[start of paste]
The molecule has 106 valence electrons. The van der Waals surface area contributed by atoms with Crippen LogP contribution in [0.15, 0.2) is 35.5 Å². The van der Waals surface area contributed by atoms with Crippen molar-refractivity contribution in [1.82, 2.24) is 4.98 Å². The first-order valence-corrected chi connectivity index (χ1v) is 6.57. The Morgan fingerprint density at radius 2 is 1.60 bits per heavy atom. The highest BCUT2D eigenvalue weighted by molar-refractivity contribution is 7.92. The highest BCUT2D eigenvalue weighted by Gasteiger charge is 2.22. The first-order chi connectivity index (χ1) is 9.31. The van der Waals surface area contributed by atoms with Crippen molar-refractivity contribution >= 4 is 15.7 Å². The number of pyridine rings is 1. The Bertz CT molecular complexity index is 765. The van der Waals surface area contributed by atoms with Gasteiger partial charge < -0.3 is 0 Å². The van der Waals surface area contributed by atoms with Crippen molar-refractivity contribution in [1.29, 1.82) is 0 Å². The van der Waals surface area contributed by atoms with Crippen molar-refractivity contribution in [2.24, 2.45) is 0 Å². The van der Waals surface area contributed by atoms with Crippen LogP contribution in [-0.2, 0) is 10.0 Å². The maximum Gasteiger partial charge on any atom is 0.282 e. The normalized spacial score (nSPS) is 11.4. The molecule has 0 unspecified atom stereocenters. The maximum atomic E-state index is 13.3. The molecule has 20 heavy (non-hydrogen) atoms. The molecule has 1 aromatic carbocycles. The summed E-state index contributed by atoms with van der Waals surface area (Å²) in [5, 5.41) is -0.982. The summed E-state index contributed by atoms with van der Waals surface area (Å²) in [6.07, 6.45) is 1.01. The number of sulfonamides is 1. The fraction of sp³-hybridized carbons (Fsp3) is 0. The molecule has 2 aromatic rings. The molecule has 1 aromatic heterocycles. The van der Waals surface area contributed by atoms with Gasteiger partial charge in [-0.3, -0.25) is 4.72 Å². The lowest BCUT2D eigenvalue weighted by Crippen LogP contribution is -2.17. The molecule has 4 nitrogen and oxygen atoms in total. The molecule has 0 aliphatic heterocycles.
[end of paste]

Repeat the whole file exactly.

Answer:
The molecule has 106 valence electrons. The van der Waals surface area contributed by atoms with Crippen LogP contribution in [0.15, 0.2) is 35.5 Å². The van der Waals surface area contributed by atoms with Crippen molar-refractivity contribution in [1.82, 2.24) is 4.98 Å². The first-order valence-corrected chi connectivity index (χ1v) is 6.57. The Morgan fingerprint density at radius 2 is 1.60 bits per heavy atom. The highest BCUT2D eigenvalue weighted by molar-refractivity contribution is 7.92. The highest BCUT2D eigenvalue weighted by Gasteiger charge is 2.22. The first-order chi connectivity index (χ1) is 9.31. The van der Waals surface area contributed by atoms with Crippen molar-refractivity contribution >= 4 is 15.7 Å². The number of pyridine rings is 1. The Bertz CT molecular complexity index is 765. The van der Waals surface area contributed by atoms with Gasteiger partial charge < -0.3 is 0 Å². The van der Waals surface area contributed by atoms with Crippen molar-refractivity contribution in [1.29, 1.82) is 0 Å². The van der Waals surface area contributed by atoms with Crippen molar-refractivity contribution in [2.24, 2.45) is 0 Å². The van der Waals surface area contributed by atoms with Crippen LogP contribution in [-0.2, 0) is 10.0 Å². The maximum Gasteiger partial charge on any atom is 0.282 e. The normalized spacial score (nSPS) is 11.4. The molecule has 0 unspecified atom stereocenters. The maximum atomic E-state index is 13.3. The molecule has 20 heavy (non-hydrogen) atoms. The molecule has 1 aromatic carbocycles. The summed E-state index contributed by atoms with van der Waals surface area (Å²) in [5, 5.41) is -0.982. The summed E-state index contributed by atoms with van der Waals surface area (Å²) in [6.07, 6.45) is 1.01. The number of sulfonamides is 1. The fraction of sp³-hybridized carbons (Fsp3) is 0. The molecule has 2 aromatic rings. The molecule has 1 aromatic heterocycles. The van der Waals surface area contributed by atoms with Gasteiger partial charge in [-0.3, -0.25) is 4.72 Å². The lowest BCUT2D eigenvalue weighted by Crippen LogP contribution is -2.17. The molecule has 4 nitrogen and oxygen atoms in total. The molecule has 0 aliphatic heterocycles.